If there's one thing that's heartbreaking about Khabib Nurmagomedov laying his gloves down in the center of the cage last Saturday at UFC 254 to signal the end of his 12-year pro career, it's that the UFC lightweight champion decided to walk away just as he was finding out how great he can be.
Nurmagomedov, who improved to a gaudy 29-0, had just put the finishing touches on a dominant second-round submission of interim champion Justin Gaethje in Abu Dhabi. After an emotional reaction to his victory just three months following the death of his father and trainer, Nurmagomedov revealed a promise to his mother that he would never fight again without his father by his side.
The news was certainly good for the deep ground of top contenders and future Hall of Famers that populate the 155-pound rankings below Nurmagomedov. But along with the time spent outside the cage due to bad luck and injury that limited Nurmagomedov to just seven UFC fights in the past six years, his early retirement comes at a point in which he raised the ceiling of his game to a level most never believed he would achieve.
A fighter often labeled as one-dimensional due to his mastery of wrestling, Nurmagomedov evolved into an incredibly well-rounded force, particularly in the three fights that closed his career: title defenses against Conor McGregor, Dustin Poirier and Gaethje, with all three one-sided bouts ending via submission.
What was evident so early in his fight with the dangerous Gaethje was how big the gap was between them from the standpoint of technique and execution. Nurmagomedov exhausted Gaethje early by constantly cutting off the cage to apply pressure. He also walked through heavy punches and hard leg kicks before swooping in to finish the fight with an incredible takedown and transition to full mount before applying a seated triangle choke.
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For as historically deep as the lightweight division was during Nurmagomedov's reign as its best fighter, the fact that he was able to so impressively widen the gap between him and everyone else speaks best to how great he truly was.
As a man of conviction as it pertains to his faith and the importance of his family, there's little reason to believe we ever will see him fight again. The decision to walk away while standing so firmly in possession of the title as pound-for-pound king should only help Nurmagomedov's legacy given the fact that we never saw him make a fatal mistake inside the cage or become badly compromised due to age, diminished skill or injury.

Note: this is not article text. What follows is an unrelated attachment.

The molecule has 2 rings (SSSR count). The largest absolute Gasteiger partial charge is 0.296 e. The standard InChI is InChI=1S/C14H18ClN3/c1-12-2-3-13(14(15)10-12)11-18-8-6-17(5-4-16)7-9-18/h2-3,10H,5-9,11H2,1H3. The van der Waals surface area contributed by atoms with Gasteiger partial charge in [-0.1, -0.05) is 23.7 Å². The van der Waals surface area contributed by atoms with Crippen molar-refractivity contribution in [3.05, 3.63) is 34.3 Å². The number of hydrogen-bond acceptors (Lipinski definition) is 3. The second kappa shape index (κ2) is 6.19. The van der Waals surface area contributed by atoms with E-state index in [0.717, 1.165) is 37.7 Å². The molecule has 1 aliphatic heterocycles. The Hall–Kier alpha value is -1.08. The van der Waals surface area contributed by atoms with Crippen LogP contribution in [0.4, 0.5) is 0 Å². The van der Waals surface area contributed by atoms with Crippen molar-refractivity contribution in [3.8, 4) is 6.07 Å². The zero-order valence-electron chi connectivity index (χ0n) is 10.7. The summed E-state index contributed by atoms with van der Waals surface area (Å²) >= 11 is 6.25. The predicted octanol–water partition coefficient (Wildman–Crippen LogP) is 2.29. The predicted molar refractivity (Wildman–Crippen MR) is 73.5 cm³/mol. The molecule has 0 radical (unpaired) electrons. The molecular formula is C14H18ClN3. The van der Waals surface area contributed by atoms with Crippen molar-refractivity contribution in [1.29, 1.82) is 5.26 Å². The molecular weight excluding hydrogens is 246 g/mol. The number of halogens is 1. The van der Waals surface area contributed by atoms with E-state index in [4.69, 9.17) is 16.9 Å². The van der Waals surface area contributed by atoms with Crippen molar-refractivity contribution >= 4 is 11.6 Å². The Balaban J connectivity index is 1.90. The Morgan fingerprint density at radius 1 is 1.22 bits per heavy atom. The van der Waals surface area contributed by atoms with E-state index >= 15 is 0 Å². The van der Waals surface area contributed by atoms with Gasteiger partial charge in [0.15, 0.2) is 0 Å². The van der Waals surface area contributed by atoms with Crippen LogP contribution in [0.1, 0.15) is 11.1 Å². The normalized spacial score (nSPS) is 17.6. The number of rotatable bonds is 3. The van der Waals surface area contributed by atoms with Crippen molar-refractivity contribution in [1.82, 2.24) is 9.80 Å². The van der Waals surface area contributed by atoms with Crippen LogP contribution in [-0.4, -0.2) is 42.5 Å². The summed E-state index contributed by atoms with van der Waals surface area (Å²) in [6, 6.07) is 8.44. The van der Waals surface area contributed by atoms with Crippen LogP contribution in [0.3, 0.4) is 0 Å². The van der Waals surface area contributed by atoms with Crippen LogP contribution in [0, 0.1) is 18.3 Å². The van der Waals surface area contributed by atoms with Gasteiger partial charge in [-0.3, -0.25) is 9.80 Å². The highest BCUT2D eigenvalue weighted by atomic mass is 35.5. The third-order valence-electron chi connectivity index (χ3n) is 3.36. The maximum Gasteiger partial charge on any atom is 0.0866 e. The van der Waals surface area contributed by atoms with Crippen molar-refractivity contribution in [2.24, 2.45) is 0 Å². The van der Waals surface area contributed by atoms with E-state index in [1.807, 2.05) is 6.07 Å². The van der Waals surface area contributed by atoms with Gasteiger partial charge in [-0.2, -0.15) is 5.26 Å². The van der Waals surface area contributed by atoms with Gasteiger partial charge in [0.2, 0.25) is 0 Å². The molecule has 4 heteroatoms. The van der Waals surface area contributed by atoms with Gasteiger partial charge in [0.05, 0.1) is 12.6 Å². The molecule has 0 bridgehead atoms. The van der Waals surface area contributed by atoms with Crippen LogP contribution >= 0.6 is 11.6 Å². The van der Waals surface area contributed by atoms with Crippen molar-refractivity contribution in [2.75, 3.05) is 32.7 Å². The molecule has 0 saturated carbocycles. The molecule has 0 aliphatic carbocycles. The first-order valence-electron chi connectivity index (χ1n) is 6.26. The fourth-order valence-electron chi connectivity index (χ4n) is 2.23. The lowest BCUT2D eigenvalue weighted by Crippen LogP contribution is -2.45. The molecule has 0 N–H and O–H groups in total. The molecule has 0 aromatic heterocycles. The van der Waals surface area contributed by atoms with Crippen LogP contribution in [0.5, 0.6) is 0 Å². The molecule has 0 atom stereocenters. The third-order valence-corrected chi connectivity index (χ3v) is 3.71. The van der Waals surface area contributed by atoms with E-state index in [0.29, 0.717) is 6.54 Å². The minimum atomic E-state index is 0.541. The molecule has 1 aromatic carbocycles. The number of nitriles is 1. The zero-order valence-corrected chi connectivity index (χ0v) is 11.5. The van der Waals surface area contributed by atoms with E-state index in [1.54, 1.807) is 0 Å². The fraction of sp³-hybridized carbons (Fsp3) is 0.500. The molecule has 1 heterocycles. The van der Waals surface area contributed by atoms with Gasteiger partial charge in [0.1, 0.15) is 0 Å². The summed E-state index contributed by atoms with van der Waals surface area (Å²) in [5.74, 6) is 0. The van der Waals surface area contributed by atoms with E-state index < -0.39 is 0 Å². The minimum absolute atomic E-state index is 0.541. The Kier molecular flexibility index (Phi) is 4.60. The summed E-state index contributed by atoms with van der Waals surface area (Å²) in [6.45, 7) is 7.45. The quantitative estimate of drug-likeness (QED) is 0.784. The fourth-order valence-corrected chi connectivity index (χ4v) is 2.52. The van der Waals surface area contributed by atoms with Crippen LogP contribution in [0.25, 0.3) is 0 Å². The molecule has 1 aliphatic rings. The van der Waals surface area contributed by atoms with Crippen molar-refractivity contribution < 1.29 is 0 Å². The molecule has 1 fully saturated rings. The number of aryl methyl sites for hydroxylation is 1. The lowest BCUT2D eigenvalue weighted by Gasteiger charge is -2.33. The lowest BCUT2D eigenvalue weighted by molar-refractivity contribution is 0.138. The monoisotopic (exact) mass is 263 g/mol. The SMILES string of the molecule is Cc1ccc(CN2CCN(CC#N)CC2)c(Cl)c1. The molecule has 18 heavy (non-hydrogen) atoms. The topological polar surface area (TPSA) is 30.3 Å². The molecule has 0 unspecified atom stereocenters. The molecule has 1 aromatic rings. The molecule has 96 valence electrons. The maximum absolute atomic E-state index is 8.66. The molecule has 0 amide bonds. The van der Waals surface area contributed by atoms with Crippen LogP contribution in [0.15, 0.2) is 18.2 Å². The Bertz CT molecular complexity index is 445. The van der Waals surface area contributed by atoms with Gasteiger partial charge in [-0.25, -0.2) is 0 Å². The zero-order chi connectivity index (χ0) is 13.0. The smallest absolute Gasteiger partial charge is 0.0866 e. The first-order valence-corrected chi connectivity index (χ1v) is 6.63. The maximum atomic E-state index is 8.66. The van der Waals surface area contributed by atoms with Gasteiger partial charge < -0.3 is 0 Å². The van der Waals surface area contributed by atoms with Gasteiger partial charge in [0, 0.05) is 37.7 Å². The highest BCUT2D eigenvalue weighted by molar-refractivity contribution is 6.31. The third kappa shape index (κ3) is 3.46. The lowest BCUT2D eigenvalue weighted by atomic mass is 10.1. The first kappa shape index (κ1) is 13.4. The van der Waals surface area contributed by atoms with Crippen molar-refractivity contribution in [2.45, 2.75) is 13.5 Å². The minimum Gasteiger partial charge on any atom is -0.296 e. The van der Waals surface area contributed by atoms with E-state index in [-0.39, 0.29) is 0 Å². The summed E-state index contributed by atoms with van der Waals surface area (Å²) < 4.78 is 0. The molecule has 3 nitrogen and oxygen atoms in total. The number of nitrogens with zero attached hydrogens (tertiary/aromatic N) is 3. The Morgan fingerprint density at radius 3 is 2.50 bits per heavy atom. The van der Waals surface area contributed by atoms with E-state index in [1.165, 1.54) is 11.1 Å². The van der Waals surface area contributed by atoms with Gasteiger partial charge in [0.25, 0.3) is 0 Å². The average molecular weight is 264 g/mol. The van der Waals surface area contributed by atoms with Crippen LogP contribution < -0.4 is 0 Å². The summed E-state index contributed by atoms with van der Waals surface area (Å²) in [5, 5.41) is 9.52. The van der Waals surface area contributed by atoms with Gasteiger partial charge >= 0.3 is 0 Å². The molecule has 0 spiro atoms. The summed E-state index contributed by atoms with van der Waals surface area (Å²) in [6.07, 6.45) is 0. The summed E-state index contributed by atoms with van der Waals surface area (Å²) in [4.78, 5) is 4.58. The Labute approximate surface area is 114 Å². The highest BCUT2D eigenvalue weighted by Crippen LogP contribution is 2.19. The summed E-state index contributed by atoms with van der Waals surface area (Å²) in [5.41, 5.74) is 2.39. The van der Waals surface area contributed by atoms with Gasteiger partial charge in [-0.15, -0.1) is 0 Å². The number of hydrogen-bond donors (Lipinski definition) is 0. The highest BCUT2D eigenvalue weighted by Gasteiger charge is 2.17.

Nurmagomedov will take his victory lap atop the P4P standings while the UFC decides what's next for the lightweight title. Whomever succeeds him over the next year as both 155-pound champion and the new king of the sport from a P4P standpoint, it's hard to imagine anyone being as dominant as "The Eagle."
For CBS Sports' updated divisional rankings,.
Men's pound-for-pound rankings
| 1. Jon Jones||Heavyweight||26-1 (1 NC)|
|Although he recently vacated his 205-pound crown for a move up with the big boys, recent Twitter activity from Jones suggests he might not be done at 205 pounds following callouts of Jan Blachowicz and Israel Adesanya. Either way, the once dominant Jones' hold on this spot is precarious after a series of close fights.|
|2. Israel Adesnaya||Middleweight champion||20-0|
|Unless he chooses to satisfy Jon Jones' wish for a super fight following their extended skirmish on social media, Adesanya is likely headed toward a title rematch against former middleweight king Robert Whittaker. A dominant victory there could secure him the top spot on this list given Nurmagomedov's exit. |
|3. Stipe Miocic||Heavyweight champion||20-3|
|The 38-year-old Miocic closed out his trilogy with Daniel Cormier at UFC 252 in August by cementing his status as the greatest heavyweight in UFC history. Miocic said he isn't retiring anytime soon, and appears on course for a spring rematch against slugger Francis Ngannou.|
|4. Kamaru Usman||Welterweight champion||17-1|
|Despite playing it safe down the stretch, Usman was dominant in outworking late-replacement Jorge Masvidal to defend his title at UFC 251. A December return against teammate Gilbert Burns was pushed back until 2021 due to injury. |